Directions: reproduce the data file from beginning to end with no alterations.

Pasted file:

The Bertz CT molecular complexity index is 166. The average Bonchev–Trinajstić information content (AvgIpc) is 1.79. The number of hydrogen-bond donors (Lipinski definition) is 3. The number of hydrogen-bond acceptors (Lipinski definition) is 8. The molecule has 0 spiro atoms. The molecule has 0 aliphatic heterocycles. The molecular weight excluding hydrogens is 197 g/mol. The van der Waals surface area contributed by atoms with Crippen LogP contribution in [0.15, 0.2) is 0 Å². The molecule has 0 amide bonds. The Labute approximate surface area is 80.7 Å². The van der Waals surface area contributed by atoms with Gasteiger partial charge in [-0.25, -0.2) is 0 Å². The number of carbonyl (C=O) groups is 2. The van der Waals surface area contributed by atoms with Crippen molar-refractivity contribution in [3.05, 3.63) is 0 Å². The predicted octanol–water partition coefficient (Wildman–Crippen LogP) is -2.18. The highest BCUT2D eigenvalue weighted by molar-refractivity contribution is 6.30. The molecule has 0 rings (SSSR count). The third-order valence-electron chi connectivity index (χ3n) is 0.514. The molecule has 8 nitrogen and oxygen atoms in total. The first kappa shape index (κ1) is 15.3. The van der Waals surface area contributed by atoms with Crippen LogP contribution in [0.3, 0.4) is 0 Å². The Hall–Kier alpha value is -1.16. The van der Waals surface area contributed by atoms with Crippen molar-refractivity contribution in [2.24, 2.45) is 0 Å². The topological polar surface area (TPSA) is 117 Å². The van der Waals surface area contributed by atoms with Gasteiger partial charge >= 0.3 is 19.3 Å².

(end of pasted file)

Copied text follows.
The Bertz CT molecular complexity index is 166. The average Bonchev–Trinajstić information content (AvgIpc) is 1.79. The number of hydrogen-bond donors (Lipinski definition) is 3. The number of hydrogen-bond acceptors (Lipinski definition) is 8. The molecule has 0 spiro atoms. The molecule has 0 aliphatic heterocycles. The molecular weight excluding hydrogens is 197 g/mol. The van der Waals surface area contributed by atoms with Crippen LogP contribution in [0.15, 0.2) is 0 Å². The molecule has 0 amide bonds. The Labute approximate surface area is 80.7 Å². The van der Waals surface area contributed by atoms with Gasteiger partial charge in [-0.25, -0.2) is 0 Å². The number of carbonyl (C=O) groups is 2. The van der Waals surface area contributed by atoms with Crippen molar-refractivity contribution in [3.05, 3.63) is 0 Å². The predicted octanol–water partition coefficient (Wildman–Crippen LogP) is -2.18. The highest BCUT2D eigenvalue weighted by molar-refractivity contribution is 6.30. The molecule has 0 rings (SSSR count). The third-order valence-electron chi connectivity index (χ3n) is 0.514. The molecule has 8 nitrogen and oxygen atoms in total. The first kappa shape index (κ1) is 15.3. The van der Waals surface area contributed by atoms with Crippen LogP contribution in [0.3, 0.4) is 0 Å². The Hall–Kier alpha value is -1.16. The van der Waals surface area contributed by atoms with Crippen molar-refractivity contribution in [2.24, 2.45) is 0 Å². The topological polar surface area (TPSA) is 117 Å². The van der Waals surface area contributed by atoms with Gasteiger partial charge >= 0.3 is 19.3 Å².